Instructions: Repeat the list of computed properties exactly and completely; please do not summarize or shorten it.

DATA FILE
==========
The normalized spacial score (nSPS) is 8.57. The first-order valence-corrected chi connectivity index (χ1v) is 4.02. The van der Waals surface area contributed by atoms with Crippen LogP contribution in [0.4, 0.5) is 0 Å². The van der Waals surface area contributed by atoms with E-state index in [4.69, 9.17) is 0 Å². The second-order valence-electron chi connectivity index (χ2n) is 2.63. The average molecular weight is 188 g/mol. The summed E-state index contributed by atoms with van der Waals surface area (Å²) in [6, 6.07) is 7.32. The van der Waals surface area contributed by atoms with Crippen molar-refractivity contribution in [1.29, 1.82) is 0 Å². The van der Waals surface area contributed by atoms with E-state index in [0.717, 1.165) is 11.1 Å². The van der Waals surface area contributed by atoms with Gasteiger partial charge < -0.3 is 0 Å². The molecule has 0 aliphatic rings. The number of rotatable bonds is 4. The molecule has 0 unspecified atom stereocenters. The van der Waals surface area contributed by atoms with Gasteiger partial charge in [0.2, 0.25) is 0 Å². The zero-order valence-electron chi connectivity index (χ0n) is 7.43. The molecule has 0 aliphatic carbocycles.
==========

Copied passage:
The normalized spacial score (nSPS) is 8.57. The first-order valence-corrected chi connectivity index (χ1v) is 4.02. The van der Waals surface area contributed by atoms with Crippen LogP contribution in [0.4, 0.5) is 0 Å². The van der Waals surface area contributed by atoms with E-state index in [4.69, 9.17) is 0 Å². The second-order valence-electron chi connectivity index (χ2n) is 2.63. The average molecular weight is 188 g/mol. The summed E-state index contributed by atoms with van der Waals surface area (Å²) in [6, 6.07) is 7.32. The van der Waals surface area contributed by atoms with Crippen molar-refractivity contribution in [1.29, 1.82) is 0 Å². The van der Waals surface area contributed by atoms with E-state index in [0.717, 1.165) is 11.1 Å². The van der Waals surface area contributed by atoms with Gasteiger partial charge < -0.3 is 0 Å². The molecule has 0 aliphatic rings. The number of rotatable bonds is 4. The molecule has 0 unspecified atom stereocenters. The van der Waals surface area contributed by atoms with Gasteiger partial charge in [0.2, 0.25) is 0 Å². The zero-order valence-electron chi connectivity index (χ0n) is 7.43. The molecule has 0 aliphatic carbocycles.